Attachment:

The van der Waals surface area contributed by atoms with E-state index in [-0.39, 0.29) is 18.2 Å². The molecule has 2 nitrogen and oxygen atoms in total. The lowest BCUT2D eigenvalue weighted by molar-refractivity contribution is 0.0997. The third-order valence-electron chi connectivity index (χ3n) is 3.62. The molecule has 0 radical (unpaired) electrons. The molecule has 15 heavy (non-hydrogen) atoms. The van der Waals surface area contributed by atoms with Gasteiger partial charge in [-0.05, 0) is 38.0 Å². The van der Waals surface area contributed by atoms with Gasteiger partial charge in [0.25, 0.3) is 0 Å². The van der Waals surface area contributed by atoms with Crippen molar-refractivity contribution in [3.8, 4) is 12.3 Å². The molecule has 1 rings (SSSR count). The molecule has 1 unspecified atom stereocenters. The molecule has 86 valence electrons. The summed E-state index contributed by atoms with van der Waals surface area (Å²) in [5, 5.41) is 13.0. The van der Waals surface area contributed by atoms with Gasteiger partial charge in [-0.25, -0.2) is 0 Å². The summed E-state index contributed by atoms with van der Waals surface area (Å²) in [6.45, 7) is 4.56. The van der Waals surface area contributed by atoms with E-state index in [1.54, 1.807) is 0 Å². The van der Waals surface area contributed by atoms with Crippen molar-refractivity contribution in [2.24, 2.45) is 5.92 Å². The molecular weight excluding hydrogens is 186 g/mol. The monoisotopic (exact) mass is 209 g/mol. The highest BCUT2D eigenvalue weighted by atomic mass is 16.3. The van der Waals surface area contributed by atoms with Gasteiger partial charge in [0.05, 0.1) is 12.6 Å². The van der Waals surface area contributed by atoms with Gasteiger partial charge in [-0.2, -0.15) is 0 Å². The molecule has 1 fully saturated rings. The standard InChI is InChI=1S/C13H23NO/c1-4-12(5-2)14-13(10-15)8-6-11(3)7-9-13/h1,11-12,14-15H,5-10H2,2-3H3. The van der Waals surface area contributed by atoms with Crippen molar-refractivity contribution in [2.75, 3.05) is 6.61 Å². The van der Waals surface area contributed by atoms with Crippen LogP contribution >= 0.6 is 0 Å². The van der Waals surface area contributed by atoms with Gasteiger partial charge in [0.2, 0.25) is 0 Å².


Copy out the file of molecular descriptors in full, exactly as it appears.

The van der Waals surface area contributed by atoms with E-state index in [-0.39, 0.29) is 18.2 Å². The molecule has 2 nitrogen and oxygen atoms in total. The lowest BCUT2D eigenvalue weighted by molar-refractivity contribution is 0.0997. The third-order valence-electron chi connectivity index (χ3n) is 3.62. The molecule has 0 radical (unpaired) electrons. The molecule has 15 heavy (non-hydrogen) atoms. The van der Waals surface area contributed by atoms with Gasteiger partial charge in [-0.05, 0) is 38.0 Å². The van der Waals surface area contributed by atoms with Gasteiger partial charge in [0.25, 0.3) is 0 Å². The van der Waals surface area contributed by atoms with Crippen molar-refractivity contribution in [3.8, 4) is 12.3 Å². The molecule has 1 rings (SSSR count). The molecule has 1 unspecified atom stereocenters. The molecule has 86 valence electrons. The summed E-state index contributed by atoms with van der Waals surface area (Å²) in [5, 5.41) is 13.0. The van der Waals surface area contributed by atoms with Gasteiger partial charge in [-0.25, -0.2) is 0 Å². The summed E-state index contributed by atoms with van der Waals surface area (Å²) in [6.45, 7) is 4.56. The van der Waals surface area contributed by atoms with E-state index in [1.54, 1.807) is 0 Å². The van der Waals surface area contributed by atoms with Crippen molar-refractivity contribution in [2.24, 2.45) is 5.92 Å². The molecular weight excluding hydrogens is 186 g/mol. The monoisotopic (exact) mass is 209 g/mol. The highest BCUT2D eigenvalue weighted by atomic mass is 16.3. The van der Waals surface area contributed by atoms with Gasteiger partial charge in [0.05, 0.1) is 12.6 Å². The van der Waals surface area contributed by atoms with Gasteiger partial charge in [-0.2, -0.15) is 0 Å². The molecule has 1 fully saturated rings. The standard InChI is InChI=1S/C13H23NO/c1-4-12(5-2)14-13(10-15)8-6-11(3)7-9-13/h1,11-12,14-15H,5-10H2,2-3H3. The van der Waals surface area contributed by atoms with Crippen molar-refractivity contribution in [2.75, 3.05) is 6.61 Å². The van der Waals surface area contributed by atoms with Crippen LogP contribution >= 0.6 is 0 Å². The van der Waals surface area contributed by atoms with Gasteiger partial charge in [0.2, 0.25) is 0 Å².